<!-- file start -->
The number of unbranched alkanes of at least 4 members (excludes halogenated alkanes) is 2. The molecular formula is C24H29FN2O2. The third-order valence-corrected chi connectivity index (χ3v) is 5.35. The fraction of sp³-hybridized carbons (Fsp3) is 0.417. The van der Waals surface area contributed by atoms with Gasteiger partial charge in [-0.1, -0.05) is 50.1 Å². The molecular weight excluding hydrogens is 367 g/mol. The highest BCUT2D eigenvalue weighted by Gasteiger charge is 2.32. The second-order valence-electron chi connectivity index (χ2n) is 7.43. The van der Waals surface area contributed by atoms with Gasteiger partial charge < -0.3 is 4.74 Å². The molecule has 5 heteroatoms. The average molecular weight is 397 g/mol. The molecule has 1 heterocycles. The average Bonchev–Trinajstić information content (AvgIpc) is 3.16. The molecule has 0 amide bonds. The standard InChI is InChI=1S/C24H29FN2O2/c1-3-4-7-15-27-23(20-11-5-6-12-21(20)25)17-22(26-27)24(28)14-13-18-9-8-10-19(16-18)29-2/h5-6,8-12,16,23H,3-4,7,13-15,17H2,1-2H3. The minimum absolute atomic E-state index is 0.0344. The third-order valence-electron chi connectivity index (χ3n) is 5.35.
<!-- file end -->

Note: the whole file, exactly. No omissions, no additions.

The number of unbranched alkanes of at least 4 members (excludes halogenated alkanes) is 2. The molecular formula is C24H29FN2O2. The third-order valence-corrected chi connectivity index (χ3v) is 5.35. The fraction of sp³-hybridized carbons (Fsp3) is 0.417. The van der Waals surface area contributed by atoms with Gasteiger partial charge in [-0.1, -0.05) is 50.1 Å². The molecular weight excluding hydrogens is 367 g/mol. The highest BCUT2D eigenvalue weighted by Gasteiger charge is 2.32. The second-order valence-electron chi connectivity index (χ2n) is 7.43. The van der Waals surface area contributed by atoms with Gasteiger partial charge < -0.3 is 4.74 Å². The molecule has 5 heteroatoms. The average molecular weight is 397 g/mol. The molecule has 1 heterocycles. The average Bonchev–Trinajstić information content (AvgIpc) is 3.16. The molecule has 0 amide bonds. The standard InChI is InChI=1S/C24H29FN2O2/c1-3-4-7-15-27-23(20-11-5-6-12-21(20)25)17-22(26-27)24(28)14-13-18-9-8-10-19(16-18)29-2/h5-6,8-12,16,23H,3-4,7,13-15,17H2,1-2H3. The minimum absolute atomic E-state index is 0.0344. The third-order valence-electron chi connectivity index (χ3n) is 5.35.